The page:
“Let us think of ways to motivate one another to acts of love and good works. And let us not neglect our meeting together, as some people do, but encouraging one another; especially now that the day of his return is drawing near.” Hebrew 10:24-25 (NLT)
“One’s life has value so long as one attributes value to the life of others, by means of love, friendship, indignation and compassion.”—Simone De Beauvoir
They have arrived, via text, nearly daily for two weeks. Daily devotionals sent my way courtesy of a family friend. Some of the readings are better than others, but all brighten my day simply because this person is trying to offer a bit of positivity and inspiration into my day. However, there are times, due to their length, that I cannot read them at the time they are sent because my schedule varies significantly from his. Therefore, I often do not read get to read the devotional until bedtime. I figure, regardless of the time of day, it is still a worthwhile task.
Task: job, chore, responsibility, undertaking . . . My day is filled with mental and written lists of things to do. In fact, I start my day by looking over the post-it note of goals for the day and week listed the prior afternoon/evening before leaving work. Even still, driving to work, my mind is already scrolling through thoughts of what I will do when I first arrive, followed by what I will do next, followed by the next task, and so on. The same is true for my planning period without students, my time after school, my time driving home. However, the one so-called responsibility that I most value is that of encouraging.
To that end, however, there are times; I am so overwhelmed by the sheer volume of paperwork, computer tasks of documentation and communication, and the constraints of deadlines and times, that I misplace my priorities. Thus, one recent night, as I rested in bed before turning off the light, finally reading the daily devotional sent to me, I came to face-to-face with what I love to preach, but allow the noise of the must-dos to hypnotize me into forgetting: encourage is a verb.
Reading the words from Hebrews 10: 24-25, there was my reminder in black and white. “Let us think of ways to motivate one another . . ..” Boy does the world need that now, more than ever. Distractions abound all around. From the dings of texts to the bleeps of another email filling the inbox; from a screen flash of a calendar reminder of an upcoming event to another job-related task/deadline added to the reminder app; and, from rushing off to fulfill another commitment/appointment to bustling away from the work desk in order to acquire at least some time to maintain certain living rituals, it seems everyday life often creates both outer and inner noise that fill, and sometimes even, numbs us to the value of a kind word, a gentle pat/hug/embrace, or even a genuine smile that truly offers a moment of encouragement.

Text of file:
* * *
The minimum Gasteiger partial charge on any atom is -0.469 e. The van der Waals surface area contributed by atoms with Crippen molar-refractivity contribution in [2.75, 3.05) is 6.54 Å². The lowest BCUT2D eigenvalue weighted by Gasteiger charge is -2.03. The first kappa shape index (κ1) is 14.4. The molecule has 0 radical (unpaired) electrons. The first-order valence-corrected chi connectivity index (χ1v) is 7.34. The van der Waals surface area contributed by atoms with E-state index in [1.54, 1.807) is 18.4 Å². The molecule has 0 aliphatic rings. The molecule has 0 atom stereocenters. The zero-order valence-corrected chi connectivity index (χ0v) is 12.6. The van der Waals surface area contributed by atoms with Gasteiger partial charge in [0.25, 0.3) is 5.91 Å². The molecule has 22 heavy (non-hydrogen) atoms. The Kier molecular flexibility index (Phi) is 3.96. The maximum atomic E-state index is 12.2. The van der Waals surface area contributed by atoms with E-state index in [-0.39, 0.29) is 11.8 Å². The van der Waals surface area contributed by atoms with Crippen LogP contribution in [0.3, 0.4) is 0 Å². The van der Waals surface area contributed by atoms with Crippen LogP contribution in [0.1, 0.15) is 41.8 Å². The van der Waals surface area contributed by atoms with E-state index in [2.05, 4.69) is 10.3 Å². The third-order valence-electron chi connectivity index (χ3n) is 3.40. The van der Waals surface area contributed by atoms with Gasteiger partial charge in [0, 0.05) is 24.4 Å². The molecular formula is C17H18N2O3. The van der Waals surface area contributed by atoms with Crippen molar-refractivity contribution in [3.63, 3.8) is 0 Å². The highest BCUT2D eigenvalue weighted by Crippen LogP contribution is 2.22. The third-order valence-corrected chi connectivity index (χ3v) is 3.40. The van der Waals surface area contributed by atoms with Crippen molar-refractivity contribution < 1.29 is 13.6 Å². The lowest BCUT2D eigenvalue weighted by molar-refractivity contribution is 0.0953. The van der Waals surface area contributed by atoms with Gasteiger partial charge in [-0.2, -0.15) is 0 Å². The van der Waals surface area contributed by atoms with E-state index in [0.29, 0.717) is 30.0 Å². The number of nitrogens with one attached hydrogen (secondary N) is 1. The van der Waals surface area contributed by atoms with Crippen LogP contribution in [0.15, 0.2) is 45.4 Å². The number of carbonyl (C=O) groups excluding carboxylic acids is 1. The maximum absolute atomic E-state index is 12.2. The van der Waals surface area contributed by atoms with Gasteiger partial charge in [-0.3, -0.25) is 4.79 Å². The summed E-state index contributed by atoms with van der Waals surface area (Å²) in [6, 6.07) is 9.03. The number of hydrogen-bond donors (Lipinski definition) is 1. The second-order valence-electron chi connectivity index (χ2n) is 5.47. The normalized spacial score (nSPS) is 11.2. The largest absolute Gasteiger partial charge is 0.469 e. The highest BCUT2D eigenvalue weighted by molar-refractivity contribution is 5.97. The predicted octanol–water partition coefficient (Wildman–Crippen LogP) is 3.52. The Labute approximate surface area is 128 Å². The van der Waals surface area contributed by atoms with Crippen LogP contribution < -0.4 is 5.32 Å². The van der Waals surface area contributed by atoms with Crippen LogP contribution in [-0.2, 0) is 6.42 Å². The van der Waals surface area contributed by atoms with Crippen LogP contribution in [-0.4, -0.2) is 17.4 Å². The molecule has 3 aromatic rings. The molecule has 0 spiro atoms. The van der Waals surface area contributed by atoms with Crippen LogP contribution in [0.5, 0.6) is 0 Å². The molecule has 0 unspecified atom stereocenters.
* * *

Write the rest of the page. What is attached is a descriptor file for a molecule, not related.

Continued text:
Two days later, after mulling over this devotion, I was seated in a yoga class, that I was teaching, sharing the following words before beginning the practice: “You are not there. You are here. Be here. Be all here.” As I saw the words sink-in and resonate with the students around me, I began to shift inwardly as my own inner ear perked up. Hmm . . .I hate it when my own words teach me as the weight of what I was sharing wrapped around my heart like my favorite warm, softly fuzzy sweatshirt. Be. All. Here. And, how does that fit into encouragement as a verb?
As that day progressed, and really, into the next day, the words kept returning like the peal of the 5:00 pm church bells along 5th Ave in Huntington, WV. Family, and a couple of my daughter’s friends, was gathering at my home that evening. Be. All. Here. Encouragement.
I would like to write a picture perfect ending stating that I spent the rest of the weekend in perfect presence with all who were visiting my house. Additionally, I would like to say that I floated about my home offering wise words of wisdom and encouragement to all. Cue the rousing and heart-wrenching music, but that would NOT be true.
Still, I was keenly aware of the sweet sensation of an arm around a waist, the warmth of an embrace, the way smiles and laughter are contagious, and the special buzzing sensation that comes with conversation among and between people who are genuinely interested in supporting and uplifting one another. By the last good-bye around noon on Sunday, as John smiled broadly, wrapped me up in his arms, and said, “Ah, Steph, this was a good weekend,” it felt full-circle-good.
We had done nothing great, nothing fancy, and offered no great life-changing words. Instead, we opened our home, we offered our hearts, we shared a simple meal or two, and swapped a gaggle of stories and laughter. That is the magic dust for forming memories. My stack of ungraded papers never changed. This piece I am now writing, had yet to be written. Several loads of laundry were still in need of tackling. Weeds still needed pulled. Dust and dirt weren’t disappearing. And, somehow, none of it mattered . . ..
Ok, so, yes, as I write this, I am already worried, anxious, and a bit stressed about the to-dos, but I would not change a thing. Not. One. Thing.